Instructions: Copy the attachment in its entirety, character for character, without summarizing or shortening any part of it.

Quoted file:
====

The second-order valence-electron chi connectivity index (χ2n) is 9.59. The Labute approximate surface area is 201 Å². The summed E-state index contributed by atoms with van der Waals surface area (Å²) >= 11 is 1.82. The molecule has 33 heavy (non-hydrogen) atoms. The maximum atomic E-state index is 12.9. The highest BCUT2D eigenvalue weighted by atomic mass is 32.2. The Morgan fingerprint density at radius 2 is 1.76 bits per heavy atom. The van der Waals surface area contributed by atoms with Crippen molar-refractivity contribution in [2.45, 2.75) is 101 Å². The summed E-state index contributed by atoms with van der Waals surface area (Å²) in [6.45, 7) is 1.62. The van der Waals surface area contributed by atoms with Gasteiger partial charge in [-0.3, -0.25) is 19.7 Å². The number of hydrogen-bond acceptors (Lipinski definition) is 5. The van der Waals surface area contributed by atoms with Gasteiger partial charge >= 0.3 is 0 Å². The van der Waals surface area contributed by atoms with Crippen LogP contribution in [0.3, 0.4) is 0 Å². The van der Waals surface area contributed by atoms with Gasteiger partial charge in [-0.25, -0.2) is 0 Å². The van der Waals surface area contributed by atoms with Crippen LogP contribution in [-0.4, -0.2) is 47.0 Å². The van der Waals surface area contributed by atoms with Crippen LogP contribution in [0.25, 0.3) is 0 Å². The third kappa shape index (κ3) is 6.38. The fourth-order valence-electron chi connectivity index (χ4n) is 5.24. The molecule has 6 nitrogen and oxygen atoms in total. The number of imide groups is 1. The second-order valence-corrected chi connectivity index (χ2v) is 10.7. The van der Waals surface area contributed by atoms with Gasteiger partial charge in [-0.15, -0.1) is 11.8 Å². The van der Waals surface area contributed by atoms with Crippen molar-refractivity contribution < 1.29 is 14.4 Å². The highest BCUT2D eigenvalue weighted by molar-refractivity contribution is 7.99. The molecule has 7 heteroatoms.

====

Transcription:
The second-order valence-electron chi connectivity index (χ2n) is 9.59. The Labute approximate surface area is 201 Å². The summed E-state index contributed by atoms with van der Waals surface area (Å²) >= 11 is 1.82. The molecule has 33 heavy (non-hydrogen) atoms. The maximum atomic E-state index is 12.9. The highest BCUT2D eigenvalue weighted by atomic mass is 32.2. The Morgan fingerprint density at radius 2 is 1.76 bits per heavy atom. The van der Waals surface area contributed by atoms with Crippen molar-refractivity contribution in [2.45, 2.75) is 101 Å². The summed E-state index contributed by atoms with van der Waals surface area (Å²) in [6.45, 7) is 1.62. The van der Waals surface area contributed by atoms with Gasteiger partial charge in [-0.3, -0.25) is 19.7 Å². The number of hydrogen-bond acceptors (Lipinski definition) is 5. The van der Waals surface area contributed by atoms with Gasteiger partial charge >= 0.3 is 0 Å². The van der Waals surface area contributed by atoms with Crippen LogP contribution in [0.3, 0.4) is 0 Å². The van der Waals surface area contributed by atoms with Gasteiger partial charge in [-0.25, -0.2) is 0 Å². The van der Waals surface area contributed by atoms with Crippen LogP contribution in [-0.4, -0.2) is 47.0 Å². The van der Waals surface area contributed by atoms with Crippen LogP contribution in [0.25, 0.3) is 0 Å². The third kappa shape index (κ3) is 6.38. The fourth-order valence-electron chi connectivity index (χ4n) is 5.24. The molecule has 6 nitrogen and oxygen atoms in total. The number of imide groups is 1. The second-order valence-corrected chi connectivity index (χ2v) is 10.7. The van der Waals surface area contributed by atoms with Gasteiger partial charge in [-0.15, -0.1) is 11.8 Å². The van der Waals surface area contributed by atoms with Crippen molar-refractivity contribution < 1.29 is 14.4 Å². The highest BCUT2D eigenvalue weighted by molar-refractivity contribution is 7.99. The molecule has 7 heteroatoms.